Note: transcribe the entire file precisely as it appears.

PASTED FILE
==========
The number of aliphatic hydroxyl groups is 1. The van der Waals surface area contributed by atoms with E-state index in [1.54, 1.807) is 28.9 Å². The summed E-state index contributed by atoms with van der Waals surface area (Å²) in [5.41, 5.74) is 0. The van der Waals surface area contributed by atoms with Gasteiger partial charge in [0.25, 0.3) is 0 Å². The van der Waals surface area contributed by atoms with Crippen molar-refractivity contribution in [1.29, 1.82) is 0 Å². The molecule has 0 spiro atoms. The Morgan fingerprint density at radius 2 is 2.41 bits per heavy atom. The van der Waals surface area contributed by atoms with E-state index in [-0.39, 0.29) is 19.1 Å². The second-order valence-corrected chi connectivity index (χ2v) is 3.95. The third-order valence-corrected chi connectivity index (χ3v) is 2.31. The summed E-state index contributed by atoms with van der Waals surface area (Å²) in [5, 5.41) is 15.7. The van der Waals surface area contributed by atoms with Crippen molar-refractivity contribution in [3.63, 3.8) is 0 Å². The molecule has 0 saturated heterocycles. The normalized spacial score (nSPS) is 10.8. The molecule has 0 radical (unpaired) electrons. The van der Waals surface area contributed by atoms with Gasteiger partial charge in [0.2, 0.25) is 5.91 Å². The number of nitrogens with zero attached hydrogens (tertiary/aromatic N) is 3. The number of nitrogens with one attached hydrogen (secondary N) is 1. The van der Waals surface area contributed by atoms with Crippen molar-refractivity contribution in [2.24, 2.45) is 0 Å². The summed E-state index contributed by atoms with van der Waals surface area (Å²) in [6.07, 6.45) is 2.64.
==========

The number of aliphatic hydroxyl groups is 1. The van der Waals surface area contributed by atoms with E-state index in [1.54, 1.807) is 28.9 Å². The summed E-state index contributed by atoms with van der Waals surface area (Å²) in [5.41, 5.74) is 0. The van der Waals surface area contributed by atoms with Gasteiger partial charge in [0.25, 0.3) is 0 Å². The van der Waals surface area contributed by atoms with Crippen molar-refractivity contribution in [1.29, 1.82) is 0 Å². The molecule has 0 spiro atoms. The Morgan fingerprint density at radius 2 is 2.41 bits per heavy atom. The van der Waals surface area contributed by atoms with E-state index in [-0.39, 0.29) is 19.1 Å². The second-order valence-corrected chi connectivity index (χ2v) is 3.95. The third-order valence-corrected chi connectivity index (χ3v) is 2.31. The summed E-state index contributed by atoms with van der Waals surface area (Å²) in [5, 5.41) is 15.7. The van der Waals surface area contributed by atoms with Crippen molar-refractivity contribution in [3.63, 3.8) is 0 Å². The molecule has 0 saturated heterocycles. The normalized spacial score (nSPS) is 10.8. The molecule has 0 radical (unpaired) electrons. The van der Waals surface area contributed by atoms with Gasteiger partial charge in [0.2, 0.25) is 5.91 Å². The number of nitrogens with zero attached hydrogens (tertiary/aromatic N) is 3. The number of nitrogens with one attached hydrogen (secondary N) is 1. The van der Waals surface area contributed by atoms with Crippen molar-refractivity contribution in [2.24, 2.45) is 0 Å². The summed E-state index contributed by atoms with van der Waals surface area (Å²) in [6.07, 6.45) is 2.64.